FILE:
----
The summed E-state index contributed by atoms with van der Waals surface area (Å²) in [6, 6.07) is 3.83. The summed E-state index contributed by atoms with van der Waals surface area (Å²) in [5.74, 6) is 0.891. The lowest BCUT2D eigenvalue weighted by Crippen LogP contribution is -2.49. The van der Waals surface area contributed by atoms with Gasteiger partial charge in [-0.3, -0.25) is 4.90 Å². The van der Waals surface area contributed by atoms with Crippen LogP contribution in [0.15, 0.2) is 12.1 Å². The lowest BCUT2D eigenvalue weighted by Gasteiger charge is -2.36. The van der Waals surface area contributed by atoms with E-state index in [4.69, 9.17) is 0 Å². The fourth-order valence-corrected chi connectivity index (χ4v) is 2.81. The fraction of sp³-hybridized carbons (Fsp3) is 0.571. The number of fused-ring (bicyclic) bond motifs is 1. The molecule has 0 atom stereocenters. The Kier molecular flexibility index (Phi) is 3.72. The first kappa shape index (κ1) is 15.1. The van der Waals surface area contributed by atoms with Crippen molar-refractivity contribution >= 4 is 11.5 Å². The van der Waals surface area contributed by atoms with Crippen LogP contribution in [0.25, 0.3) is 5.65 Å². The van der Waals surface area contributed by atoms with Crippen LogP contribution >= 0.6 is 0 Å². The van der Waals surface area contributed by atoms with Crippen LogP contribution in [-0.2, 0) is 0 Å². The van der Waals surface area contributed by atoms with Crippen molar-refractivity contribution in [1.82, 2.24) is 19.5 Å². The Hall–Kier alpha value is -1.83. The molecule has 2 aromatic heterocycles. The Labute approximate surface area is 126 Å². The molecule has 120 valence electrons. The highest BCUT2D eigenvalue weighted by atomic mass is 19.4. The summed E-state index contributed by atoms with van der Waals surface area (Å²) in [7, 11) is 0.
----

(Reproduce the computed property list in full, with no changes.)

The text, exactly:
The summed E-state index contributed by atoms with van der Waals surface area (Å²) in [6, 6.07) is 3.83. The summed E-state index contributed by atoms with van der Waals surface area (Å²) in [5.74, 6) is 0.891. The lowest BCUT2D eigenvalue weighted by Crippen LogP contribution is -2.49. The van der Waals surface area contributed by atoms with Gasteiger partial charge in [-0.3, -0.25) is 4.90 Å². The van der Waals surface area contributed by atoms with Crippen LogP contribution in [0.15, 0.2) is 12.1 Å². The lowest BCUT2D eigenvalue weighted by Gasteiger charge is -2.36. The van der Waals surface area contributed by atoms with E-state index in [4.69, 9.17) is 0 Å². The fourth-order valence-corrected chi connectivity index (χ4v) is 2.81. The fraction of sp³-hybridized carbons (Fsp3) is 0.571. The number of fused-ring (bicyclic) bond motifs is 1. The molecule has 0 atom stereocenters. The Kier molecular flexibility index (Phi) is 3.72. The first kappa shape index (κ1) is 15.1. The van der Waals surface area contributed by atoms with Crippen molar-refractivity contribution >= 4 is 11.5 Å². The van der Waals surface area contributed by atoms with Crippen LogP contribution in [0.25, 0.3) is 5.65 Å². The van der Waals surface area contributed by atoms with Crippen LogP contribution >= 0.6 is 0 Å². The van der Waals surface area contributed by atoms with Crippen LogP contribution in [-0.2, 0) is 0 Å². The van der Waals surface area contributed by atoms with Crippen molar-refractivity contribution in [1.82, 2.24) is 19.5 Å². The Hall–Kier alpha value is -1.83. The molecule has 2 aromatic heterocycles. The Labute approximate surface area is 126 Å². The molecule has 120 valence electrons. The highest BCUT2D eigenvalue weighted by atomic mass is 19.4. The summed E-state index contributed by atoms with van der Waals surface area (Å²) in [7, 11) is 0.